The industry in greatly dependent on laborers like me, as the work is largely seasonal and not many locals choose to do it. However, alongside the benefits, there are challenges. Before finding employment, I heard horror stories about underpayment, exploitation and abuse. According to Mandy, the working conditions and the employee protection laws have improved in recent years, but backpackers could still find themselves in vulnerable situations. Being in a position of need and unaware of their work rights, it makes it easy for some employers to take advantage of them. So far, the Australian government has done well to combat the exploitation by making necessary changes to the Fair Work Act. Rachel, 27, who’s done farm work both in Australia and New Zealand, says, “Here you’ve got the rights, if you keep your wits about you, you know you can get justice if treated unfairly.”
Recently, the farm life has been somewhat destabilized, from the rising environmental issues including floods and the devastating effects of the raging bushfires, to the violent outbreak of COVID-19. The Working Holiday visa travelers were called upon for help, when the bushfires – which are described as the worst on record, were at its peak in February. Over 46 billion acres have been charred, one billion animals killed, and 3,000 homes destroyed, which prompted the government to make temporary changes to the visa conditions. The employment timeframe has been extended from six months to a full year in order to allow visitors to aid in bushfire recovery efforts and voluntary work in disaster zones has been included into the ‘specified work’ category.
At the moment, farmers face more problems with the current global COVID-19 pandemic. With the borders being shut between the states, many of the workers who were planning to arrive in April for the harvest are now left in limbo. Being classified as ‘essential food production service’, Mandy is very concerned about the incoming workers- “If we don’t have backpackers coming in, we don’t have people to fill the jobs. And if we do employ someone at this time, we must minimize the risk by isolating incomers, we need to be prepared to manage that and that is our biggest problem.”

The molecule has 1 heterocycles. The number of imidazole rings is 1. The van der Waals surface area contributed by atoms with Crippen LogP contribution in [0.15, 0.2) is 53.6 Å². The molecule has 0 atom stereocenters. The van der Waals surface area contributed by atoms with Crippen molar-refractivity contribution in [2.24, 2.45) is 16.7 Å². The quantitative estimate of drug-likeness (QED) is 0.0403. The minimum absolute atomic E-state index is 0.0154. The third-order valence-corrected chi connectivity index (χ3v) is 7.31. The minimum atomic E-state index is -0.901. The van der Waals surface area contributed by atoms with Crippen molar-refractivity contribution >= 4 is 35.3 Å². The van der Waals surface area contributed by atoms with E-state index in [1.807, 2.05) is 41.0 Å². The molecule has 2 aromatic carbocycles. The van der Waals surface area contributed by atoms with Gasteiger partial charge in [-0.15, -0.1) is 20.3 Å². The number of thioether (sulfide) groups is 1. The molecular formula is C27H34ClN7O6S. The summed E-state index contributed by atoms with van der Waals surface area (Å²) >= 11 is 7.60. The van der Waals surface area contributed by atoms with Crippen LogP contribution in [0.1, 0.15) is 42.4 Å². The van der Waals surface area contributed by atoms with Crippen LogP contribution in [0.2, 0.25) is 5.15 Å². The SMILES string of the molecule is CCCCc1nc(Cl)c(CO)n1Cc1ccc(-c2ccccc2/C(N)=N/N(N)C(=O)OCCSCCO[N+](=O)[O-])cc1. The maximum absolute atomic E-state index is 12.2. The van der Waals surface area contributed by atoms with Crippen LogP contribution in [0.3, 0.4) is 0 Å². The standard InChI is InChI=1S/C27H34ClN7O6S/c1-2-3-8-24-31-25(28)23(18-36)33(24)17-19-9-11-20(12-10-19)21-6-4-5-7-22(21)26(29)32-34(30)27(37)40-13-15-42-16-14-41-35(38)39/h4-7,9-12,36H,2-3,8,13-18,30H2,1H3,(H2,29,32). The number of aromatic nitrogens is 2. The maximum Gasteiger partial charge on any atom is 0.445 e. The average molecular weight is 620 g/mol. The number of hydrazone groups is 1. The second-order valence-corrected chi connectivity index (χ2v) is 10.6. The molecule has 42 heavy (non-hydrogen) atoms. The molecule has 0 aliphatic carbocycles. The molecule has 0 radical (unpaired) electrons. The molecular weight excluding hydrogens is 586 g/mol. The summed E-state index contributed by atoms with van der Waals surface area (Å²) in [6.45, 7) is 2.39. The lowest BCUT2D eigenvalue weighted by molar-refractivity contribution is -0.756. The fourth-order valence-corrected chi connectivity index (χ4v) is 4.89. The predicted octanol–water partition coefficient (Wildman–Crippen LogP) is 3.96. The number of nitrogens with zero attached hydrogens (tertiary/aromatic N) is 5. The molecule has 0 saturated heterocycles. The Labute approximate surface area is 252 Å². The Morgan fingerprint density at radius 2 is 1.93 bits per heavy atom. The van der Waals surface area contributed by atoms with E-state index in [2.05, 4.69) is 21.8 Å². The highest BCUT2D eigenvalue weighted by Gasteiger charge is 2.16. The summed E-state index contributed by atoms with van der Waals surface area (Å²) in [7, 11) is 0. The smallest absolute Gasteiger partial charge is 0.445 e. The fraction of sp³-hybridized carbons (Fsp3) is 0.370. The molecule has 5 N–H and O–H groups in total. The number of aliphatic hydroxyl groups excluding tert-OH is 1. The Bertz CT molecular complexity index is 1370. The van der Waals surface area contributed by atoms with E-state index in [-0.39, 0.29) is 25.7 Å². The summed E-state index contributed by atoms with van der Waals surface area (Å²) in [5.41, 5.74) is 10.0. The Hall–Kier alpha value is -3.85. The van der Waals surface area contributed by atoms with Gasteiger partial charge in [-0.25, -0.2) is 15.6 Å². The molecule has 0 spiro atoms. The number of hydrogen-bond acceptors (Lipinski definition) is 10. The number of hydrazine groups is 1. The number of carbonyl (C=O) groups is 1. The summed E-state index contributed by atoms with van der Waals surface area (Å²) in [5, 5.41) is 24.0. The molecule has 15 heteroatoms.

Mandy’s initial worry about lack of workers has proven to be unnecessary. Since the Australian government has introduced stage 2 restrictions in the end of March (prompting small businesses to close and limiting groups of people to two, amongst others), there has been an unprecedented influx in backpackers fleeing the capital cities and coming into the farm to seek employment. The Federal Government has just announced that those who commit to working in ‘essential industries’ will be able to extend their visa for another year, which eased the anxiety within international community.
I see young people arriving daily in teams from two to five people, begging to be hired as farming is one of the few industries which hasn’t been affected by the restrictions much. The farms offer a safe environment and a steady income, and whilst Mandy is unable to accommodate everyone, she is trying her best to help those in need whilst keeping her workers out of harm. There are now strict isolation rules in place, with those of us already here being moved to a separate accommodation to the newcomers, who are being quarantined for two weeks. The farm’s administration is planning to aid those who they can’t hire by turning a piece of their land into a trailer park, where backpackers, who lost their income or are unable to go back come could temporarily reside. Not every farm is this open to offer help for Working Holiday visa workers, and the future for many of us is unclear and far from secure.